Voices Across Borders
The Blog of the Race and Resistance Research Network at TORCH
Posted by: Monique Ewen
Date: 15 December 2014
A Jamaican Childhood – Thomas Glave
On November 27th 2014, as part of the Kellogg College Creative Writing Seminar Series, Professor Thomas Glave spoke on the topic, “Secretive Women, Taboos, and Dangerous Sex”. Glave presented draft chapters from his current project, Scenes from a Jamaican Childhood, which explores themes now familiar in his work—of race and sexuality in Jamaica, and homo-erotic longing, desire, and memory—in an autobiographical context.
The central theme of these chapters was the role of colonialism in creating hypocrisies in Jamaican culture, particularly in the way relationships are structured, perceived, and spoken about. Glave dwelt on the time he spent as a child in the care of his grandmothers and older aunts. ‘The words and stories of these women were a formative part of my imaginative landscape,’ he said. He noted that as a child he was not to make his presence felt, and yet it was in conforming to this instruction that he was able to listen to the stories he was not supposed to hear.
In this way he first learned about hypocrisy. He would, for example, hear his grandmother and her friends complaining about a woman who was sleeping with a man of darker colour than herself and then see them smile at the same woman, and ask her about her family.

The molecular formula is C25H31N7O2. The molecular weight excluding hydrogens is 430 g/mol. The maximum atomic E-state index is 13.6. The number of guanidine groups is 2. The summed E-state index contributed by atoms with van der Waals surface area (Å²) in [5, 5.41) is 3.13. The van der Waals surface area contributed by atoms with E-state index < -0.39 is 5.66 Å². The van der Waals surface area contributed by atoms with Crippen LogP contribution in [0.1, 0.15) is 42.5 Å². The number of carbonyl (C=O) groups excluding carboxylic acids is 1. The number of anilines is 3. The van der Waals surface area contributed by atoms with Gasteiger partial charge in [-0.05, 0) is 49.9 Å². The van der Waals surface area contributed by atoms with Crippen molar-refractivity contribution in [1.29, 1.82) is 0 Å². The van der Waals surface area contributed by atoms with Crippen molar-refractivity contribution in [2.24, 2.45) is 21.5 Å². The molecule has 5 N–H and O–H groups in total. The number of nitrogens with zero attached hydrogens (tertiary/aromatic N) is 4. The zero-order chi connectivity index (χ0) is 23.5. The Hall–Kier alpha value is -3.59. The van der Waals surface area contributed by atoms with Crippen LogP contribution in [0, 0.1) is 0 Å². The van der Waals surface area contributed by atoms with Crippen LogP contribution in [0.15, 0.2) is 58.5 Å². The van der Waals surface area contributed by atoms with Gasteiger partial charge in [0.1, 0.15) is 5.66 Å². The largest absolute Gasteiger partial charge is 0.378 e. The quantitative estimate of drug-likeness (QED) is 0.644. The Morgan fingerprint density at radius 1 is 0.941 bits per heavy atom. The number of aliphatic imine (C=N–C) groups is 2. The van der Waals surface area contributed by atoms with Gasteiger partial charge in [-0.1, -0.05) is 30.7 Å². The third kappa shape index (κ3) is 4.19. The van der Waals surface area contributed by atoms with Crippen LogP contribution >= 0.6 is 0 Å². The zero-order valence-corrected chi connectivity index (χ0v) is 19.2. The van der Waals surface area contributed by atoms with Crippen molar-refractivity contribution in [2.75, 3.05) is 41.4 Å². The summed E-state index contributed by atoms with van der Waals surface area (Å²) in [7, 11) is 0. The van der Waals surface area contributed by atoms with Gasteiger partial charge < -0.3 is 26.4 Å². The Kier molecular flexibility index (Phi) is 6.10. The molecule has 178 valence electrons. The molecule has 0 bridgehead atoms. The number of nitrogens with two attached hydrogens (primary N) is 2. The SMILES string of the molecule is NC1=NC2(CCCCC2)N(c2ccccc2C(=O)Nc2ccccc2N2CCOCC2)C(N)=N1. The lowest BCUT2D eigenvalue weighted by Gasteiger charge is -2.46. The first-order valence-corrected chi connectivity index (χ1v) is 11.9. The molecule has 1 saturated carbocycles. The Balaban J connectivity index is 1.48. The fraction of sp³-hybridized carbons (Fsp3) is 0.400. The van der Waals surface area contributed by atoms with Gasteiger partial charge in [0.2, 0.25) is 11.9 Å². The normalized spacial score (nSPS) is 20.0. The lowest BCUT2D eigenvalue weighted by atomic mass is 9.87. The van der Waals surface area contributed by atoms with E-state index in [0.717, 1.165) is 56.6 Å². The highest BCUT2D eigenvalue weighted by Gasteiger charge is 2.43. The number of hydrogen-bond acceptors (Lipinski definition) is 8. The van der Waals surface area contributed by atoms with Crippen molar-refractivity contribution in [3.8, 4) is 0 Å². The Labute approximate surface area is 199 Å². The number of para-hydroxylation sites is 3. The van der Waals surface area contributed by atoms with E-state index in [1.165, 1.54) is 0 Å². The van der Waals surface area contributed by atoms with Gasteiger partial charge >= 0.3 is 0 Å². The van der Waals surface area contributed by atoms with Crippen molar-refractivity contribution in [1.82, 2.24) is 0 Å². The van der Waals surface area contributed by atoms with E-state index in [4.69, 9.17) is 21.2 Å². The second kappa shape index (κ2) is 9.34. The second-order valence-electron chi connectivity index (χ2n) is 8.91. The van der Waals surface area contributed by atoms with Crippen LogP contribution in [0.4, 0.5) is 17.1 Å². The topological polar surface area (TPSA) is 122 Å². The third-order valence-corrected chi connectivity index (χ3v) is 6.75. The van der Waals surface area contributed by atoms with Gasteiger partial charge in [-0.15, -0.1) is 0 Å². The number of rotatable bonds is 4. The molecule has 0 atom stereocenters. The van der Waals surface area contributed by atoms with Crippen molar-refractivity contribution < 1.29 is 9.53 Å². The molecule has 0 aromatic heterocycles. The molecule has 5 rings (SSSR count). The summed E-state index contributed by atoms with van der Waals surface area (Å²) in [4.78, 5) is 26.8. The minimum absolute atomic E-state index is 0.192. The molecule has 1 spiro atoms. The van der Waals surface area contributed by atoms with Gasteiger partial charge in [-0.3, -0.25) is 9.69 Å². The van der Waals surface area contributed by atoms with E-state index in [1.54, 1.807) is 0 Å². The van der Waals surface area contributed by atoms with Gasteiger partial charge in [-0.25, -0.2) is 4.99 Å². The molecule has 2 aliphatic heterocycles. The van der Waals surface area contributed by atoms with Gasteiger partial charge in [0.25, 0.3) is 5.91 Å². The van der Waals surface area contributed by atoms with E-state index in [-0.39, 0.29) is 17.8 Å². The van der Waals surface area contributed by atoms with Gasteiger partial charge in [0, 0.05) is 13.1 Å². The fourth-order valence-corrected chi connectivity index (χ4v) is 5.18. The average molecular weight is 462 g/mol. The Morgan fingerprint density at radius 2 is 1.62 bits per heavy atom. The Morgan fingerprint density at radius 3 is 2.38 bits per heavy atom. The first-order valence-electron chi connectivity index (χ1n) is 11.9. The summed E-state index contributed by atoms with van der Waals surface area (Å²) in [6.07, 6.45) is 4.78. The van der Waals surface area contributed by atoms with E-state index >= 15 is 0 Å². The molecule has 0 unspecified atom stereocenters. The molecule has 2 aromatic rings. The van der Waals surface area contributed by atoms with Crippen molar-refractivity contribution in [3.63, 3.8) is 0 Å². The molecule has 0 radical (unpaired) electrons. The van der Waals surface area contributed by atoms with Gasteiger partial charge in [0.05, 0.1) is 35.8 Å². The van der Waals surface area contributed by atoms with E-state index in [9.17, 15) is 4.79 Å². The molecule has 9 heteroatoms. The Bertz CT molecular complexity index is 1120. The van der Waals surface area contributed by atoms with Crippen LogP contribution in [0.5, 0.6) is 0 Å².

Glave provided renditions (and translations) of Jamaican sayings from this time that had the Kellogg College audience in stitches. These simultaneously acknowledged and denied the existence of homosexuality and women’s sexuality, and were so shocking that he still remembers them decades later.
Glave gave a detailed and visceral account of his first sexual encounter, which was with a white English boy. ‘It wasn’t until that moment that I understood that white people were fully human,’ Glave said.
Jamaica had recently acquired ‘post-colonial’ status, although Glave said this meant very little at the time. It was only later that he linked it to the strict social policing of class based on skin colour, with fairer skin being seen as more valuable. Looking back now, Glave understands that for him it was the intimate, consensual contact with the white boy that began to break down otherwise endemic racial barriers.
Monique Ewen is completing her MSt in Creative Writing and working on a travel book about couch surfing and local forms of resistance across Europe.
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